The future of America is in good hands. I had the chance today to participate in "The Great American Teach-In" at Auburndale Central Elementary School. They had a very well structured and organized program, which gave me the opportunity to address two separate groups of fourth and fifth graders. I spent about 20 minutes in the classroom and then spent ten minutes with them outside at the Electric Truck. At the end they all gathered together outside to see my car follow a gasoline dune buggy drive around the PE field.
One little girl asked, while I was explaining a serial hybrid, “where do you put the cereal?” What a great question.
I told the children they are the future of America. I asked if they knew the story of Paul Revere? I told them, like Paul Revere, I was there to tell them the Electric cars are coming. We talked about the flexibility of Electric vehicles because they use electricity generated from a wide variety of energy sources.
We went over the list, consisting of solar, wind, Hydro electric, nuclear, geo thermal, tidal and fossil fuels such as coal, gas and oil. We had fun with that for a while and then we went into parallel and serial hybrids and battery electric vehicles. You might think this is too much for these young people, but I used some very nice schematics from an MIT paper. I explained that the Toyota Prius is a parallel hybrid and that both the Gasoline engine and the electric motor drive the wheels. I mentioned that in the Chevy Volt, a serial hybrid, only the electric motor drives the wheels.
This is the fun part, that they related to very well. I asked them if they knew the song that tells about the dry bones. The leg bone’s connected to the hipbone etc. Well they really got into, . . . the gasoline engine’s connected to the generator the generator’s connected to the battery and the battery’s connected to the electric motor and the electric motor’s connected the wheels and the wheels go round and round. The whole class was chanting the litany of connections in a serial hybrid. Who would have thought?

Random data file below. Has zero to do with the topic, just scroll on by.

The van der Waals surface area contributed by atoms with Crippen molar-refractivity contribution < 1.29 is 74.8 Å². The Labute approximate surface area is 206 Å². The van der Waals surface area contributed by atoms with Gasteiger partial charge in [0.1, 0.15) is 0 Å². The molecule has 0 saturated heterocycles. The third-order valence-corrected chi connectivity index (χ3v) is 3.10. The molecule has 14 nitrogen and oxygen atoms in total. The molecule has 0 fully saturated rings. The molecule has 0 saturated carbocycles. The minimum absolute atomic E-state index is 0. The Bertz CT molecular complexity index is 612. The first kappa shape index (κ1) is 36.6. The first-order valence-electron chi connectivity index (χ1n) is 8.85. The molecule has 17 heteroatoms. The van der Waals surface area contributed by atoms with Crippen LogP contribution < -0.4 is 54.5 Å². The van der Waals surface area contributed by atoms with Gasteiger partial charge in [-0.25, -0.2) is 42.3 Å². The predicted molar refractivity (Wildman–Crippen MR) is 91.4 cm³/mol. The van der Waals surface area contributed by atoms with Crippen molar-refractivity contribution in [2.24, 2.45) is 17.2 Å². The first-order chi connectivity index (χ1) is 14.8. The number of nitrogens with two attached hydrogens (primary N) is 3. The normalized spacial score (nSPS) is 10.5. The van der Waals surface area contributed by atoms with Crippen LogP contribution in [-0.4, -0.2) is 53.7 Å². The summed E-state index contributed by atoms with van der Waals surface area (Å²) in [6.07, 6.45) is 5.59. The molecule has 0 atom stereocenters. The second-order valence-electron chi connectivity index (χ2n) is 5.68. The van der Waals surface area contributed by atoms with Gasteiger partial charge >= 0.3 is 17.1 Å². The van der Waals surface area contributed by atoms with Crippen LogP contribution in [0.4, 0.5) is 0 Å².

We went from there to the Battery Electric vehicle with just the battery and the electric motor. It was easy to make the point about the simplicity of the BEV. They caught on to that right away.
So, I would like to encourage you to visit these younger children at their schools. You don’t have to talk down to them, but you do need to work at their level. They are very smart and very interested in energy and the environment and what we all are doing.
The experience was very rewarding.
About your presentation to the Elementary Students. You did a good job, but partly they "get" electric cars, because that's what they have been driving.
I've been shopping for an affordable plug-in electric car and, so far, all I've found, is in the bicycle department at Walmart. The kids have a large selection of EV's to choose from, while we adults have diddley-squat. I almost fit in the Deere truck. Top speed 4 MPH and just under $300. It also has room for 2 grocery bags.